Beep. Beep. Beep.
It is hot. The wetlands thrum with the secret messages of a thousand wild sounds. You do not need to see her to know that she is near. The GPS collar she wears gives her away.
Beep. Beep. Beep.
She might be 50 meters away, or 100, camouflaged in the tall grass and the reeds.
“The mystery of the Jaguar is something you don’t feel with other species,” says Sebastián Di Martino, conservation director at Rewilding Argentina. “The grasslands are so dense you don’t see her, but you feel the presence and it’s incredible.”
Jaguars have returned to the wild of the Iberá wetlands in Argentina’s Corrientes province — for the first time in 70 years. The effort to rewild jaguars in this part of the world is 10 years in the making; a venture shared by Rewilding Argentina and Tompkins Conservation.
On the morning of Jan. 7, 2021 a mother Jaguar led her little family of three through an open gate into the 1.7 million acres of protected wilderness that makes up Iberá National Park. The GPS collar around her neck feeds information back to the team at the Jaguar Reintroduction Center, where Di Martino and the team at Rewilding Argentina track her movements through the park.
She is called Mariua. Her cubs, Karai and Porã, are strong enough to follow close behind, but still young; their size prevents Mariua from wandering too far without them. This is a key part of the strategy to anchor a new genetically diverse population of healthy jaguars to Iberá, where rewilding the species has enormous significance to the local ecology, to the local culture, and to the economy.
The Iberá wetlands are a sprawling maze of marshes and lakes, lagoons and bogs and watercourses that command the horizon as far as the eye can see. The decades-long absence of the jaguar from this environment means that there is an over abundance of prey animals for Mariua and her cubs to sustain themselves on. In time, she and at least six other Jaguars due to be released into Iberá National Park this year will help restore balance to the wild in the Iberá wetlands.
This is the lesson at the heart of rewilding.
“It’s not enough anymore just to protect the jewels out there,” says Kristine Tompkins, president of Tompkins Conservation and UN Patron of Protected Areas. “We have to restore and protect or rebuild what’s been decimated.”
There was once a time when the Jaguar roamed the length of a biological corridor that stretched from the Southwestern United States all the way to Argentine Patagonia. Forty percent of the Jaguar’s original habitat has been lost worldwide. Today the species is extinct in Uruguay and El Salvador. In Argentina, the jaguar is considered Critically Endangered; only 200 remain, and they have lost more than 95% of their original range.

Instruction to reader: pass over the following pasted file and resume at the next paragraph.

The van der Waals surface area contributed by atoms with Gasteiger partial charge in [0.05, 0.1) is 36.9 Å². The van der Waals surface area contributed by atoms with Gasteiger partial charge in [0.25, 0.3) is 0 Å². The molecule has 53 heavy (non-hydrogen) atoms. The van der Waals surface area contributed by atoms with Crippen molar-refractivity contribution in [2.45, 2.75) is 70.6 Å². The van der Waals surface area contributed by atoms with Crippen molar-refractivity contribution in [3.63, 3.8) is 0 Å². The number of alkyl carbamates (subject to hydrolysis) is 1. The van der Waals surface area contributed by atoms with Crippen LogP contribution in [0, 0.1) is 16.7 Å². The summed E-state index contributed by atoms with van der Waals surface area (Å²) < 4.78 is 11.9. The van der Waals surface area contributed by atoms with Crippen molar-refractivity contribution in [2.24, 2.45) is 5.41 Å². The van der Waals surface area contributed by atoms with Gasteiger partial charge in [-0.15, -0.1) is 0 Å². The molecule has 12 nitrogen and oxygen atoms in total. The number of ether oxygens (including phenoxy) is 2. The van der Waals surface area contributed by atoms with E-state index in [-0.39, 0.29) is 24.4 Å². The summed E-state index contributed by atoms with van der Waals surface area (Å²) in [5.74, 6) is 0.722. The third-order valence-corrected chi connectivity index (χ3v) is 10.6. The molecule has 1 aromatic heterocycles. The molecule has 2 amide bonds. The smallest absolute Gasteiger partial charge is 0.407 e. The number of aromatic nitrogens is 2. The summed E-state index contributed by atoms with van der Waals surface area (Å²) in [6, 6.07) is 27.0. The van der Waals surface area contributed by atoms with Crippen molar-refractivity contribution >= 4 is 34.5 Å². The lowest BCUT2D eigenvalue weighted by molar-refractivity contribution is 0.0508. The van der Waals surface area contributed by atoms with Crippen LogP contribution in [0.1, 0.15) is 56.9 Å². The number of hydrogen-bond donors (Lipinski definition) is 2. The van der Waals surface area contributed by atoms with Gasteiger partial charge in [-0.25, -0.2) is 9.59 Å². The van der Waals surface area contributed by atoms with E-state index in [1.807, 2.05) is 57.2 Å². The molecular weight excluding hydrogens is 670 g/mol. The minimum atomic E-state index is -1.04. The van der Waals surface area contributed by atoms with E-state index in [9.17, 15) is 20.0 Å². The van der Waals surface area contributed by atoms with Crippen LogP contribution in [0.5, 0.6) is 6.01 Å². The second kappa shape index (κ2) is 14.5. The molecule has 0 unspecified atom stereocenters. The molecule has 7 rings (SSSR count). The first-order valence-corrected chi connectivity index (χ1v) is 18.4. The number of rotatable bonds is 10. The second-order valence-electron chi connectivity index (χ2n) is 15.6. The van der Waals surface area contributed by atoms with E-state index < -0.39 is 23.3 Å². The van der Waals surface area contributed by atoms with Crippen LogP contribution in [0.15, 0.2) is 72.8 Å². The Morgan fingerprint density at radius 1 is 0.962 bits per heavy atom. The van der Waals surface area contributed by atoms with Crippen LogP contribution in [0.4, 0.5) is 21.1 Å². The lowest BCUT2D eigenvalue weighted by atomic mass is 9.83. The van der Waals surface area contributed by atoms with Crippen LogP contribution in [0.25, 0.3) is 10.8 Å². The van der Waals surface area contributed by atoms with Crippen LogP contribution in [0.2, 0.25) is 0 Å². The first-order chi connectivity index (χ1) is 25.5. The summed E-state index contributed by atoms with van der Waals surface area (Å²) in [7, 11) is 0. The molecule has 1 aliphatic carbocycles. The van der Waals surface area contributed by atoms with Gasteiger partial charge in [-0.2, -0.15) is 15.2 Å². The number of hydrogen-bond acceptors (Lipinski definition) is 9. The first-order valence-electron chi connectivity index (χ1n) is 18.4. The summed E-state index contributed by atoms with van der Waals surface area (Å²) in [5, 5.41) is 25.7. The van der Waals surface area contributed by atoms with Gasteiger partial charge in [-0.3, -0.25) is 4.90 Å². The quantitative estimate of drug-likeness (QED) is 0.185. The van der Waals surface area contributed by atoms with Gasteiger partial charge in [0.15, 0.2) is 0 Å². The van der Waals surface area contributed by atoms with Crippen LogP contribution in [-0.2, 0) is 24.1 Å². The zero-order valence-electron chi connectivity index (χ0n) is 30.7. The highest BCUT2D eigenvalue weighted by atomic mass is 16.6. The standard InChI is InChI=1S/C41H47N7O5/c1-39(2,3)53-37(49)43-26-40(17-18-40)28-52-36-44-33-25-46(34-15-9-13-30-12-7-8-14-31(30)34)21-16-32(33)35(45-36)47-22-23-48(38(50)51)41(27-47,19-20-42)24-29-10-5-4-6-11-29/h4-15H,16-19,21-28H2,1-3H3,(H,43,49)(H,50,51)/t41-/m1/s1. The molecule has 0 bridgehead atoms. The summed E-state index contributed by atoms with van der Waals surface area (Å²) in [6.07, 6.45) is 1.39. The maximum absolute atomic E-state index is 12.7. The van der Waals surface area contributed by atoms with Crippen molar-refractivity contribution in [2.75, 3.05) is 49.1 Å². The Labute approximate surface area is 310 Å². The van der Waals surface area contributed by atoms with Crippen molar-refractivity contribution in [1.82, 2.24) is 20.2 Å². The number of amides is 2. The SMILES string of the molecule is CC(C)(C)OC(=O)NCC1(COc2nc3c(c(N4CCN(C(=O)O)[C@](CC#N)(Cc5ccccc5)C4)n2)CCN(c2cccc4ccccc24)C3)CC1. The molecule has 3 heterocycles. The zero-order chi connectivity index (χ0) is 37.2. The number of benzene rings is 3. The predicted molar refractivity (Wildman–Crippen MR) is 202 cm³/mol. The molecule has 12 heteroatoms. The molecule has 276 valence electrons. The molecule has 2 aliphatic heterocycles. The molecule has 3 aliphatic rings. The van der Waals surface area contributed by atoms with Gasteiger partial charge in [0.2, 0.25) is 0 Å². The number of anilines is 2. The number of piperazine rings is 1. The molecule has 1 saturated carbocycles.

Reintroducing a keystone species like an apex predator influences the behavior of other animals in the ecosystem. The Jaguar’s presence in Iberá will regulate populations of herbivores living in the wetlands, take pressure off of local vegetation, reduce soil erosion, and mitigate the spread of disease.
“When they [top predators] are absent from a natural ecosystem – when they go extinct – the ecological role they fulfill in the ecosystem disappears. The ecosystem starts to degrade, and sometimes it even collapses,” says Di Martino.
In Iberá, it was hunting and habitat loss that drove the jaguar to extinction. The Jaguar’s return presents a new source of income and jobs for local people, who are in the best position to lead ecotourism initiatives across Iberá. No one knows the land better. It is also a matter of pride.
Senator Sergio Flinta, representative of Corrientes province, expressed his appreciation for the project:
“In truth, what excites me the most is the reaction of the people of Corrientes when they find out about the news. They have closely followed the whole process, it really generates a sentiment of belonging, to regain the identity of Corrientes.”
The Jaguar has long been a symbol of strength and power in Corrientes. When Tompkins Conservation started the work necessary to rewild the species, Kristine Tompkins says that they anticipated resistance to the idea that jaguars could roam free across the Iberá wetlands again. What they discovered was something else.
“The people of Corrientes wondered why it took so long,” says Tompkins. “You look at all the really tough rewilding projects around the world, and this was a circumstance that I think was highly unusual. It really helped in every way that you had school kids painting their faces with jaguars. The whole province took it on as a point of pride.”
Top photo: Mariua and her two cubs, the first Jaguars to live in the wild of the Iberá wetlands in 70 years. (Photo courtesy of Tompkins Conservation)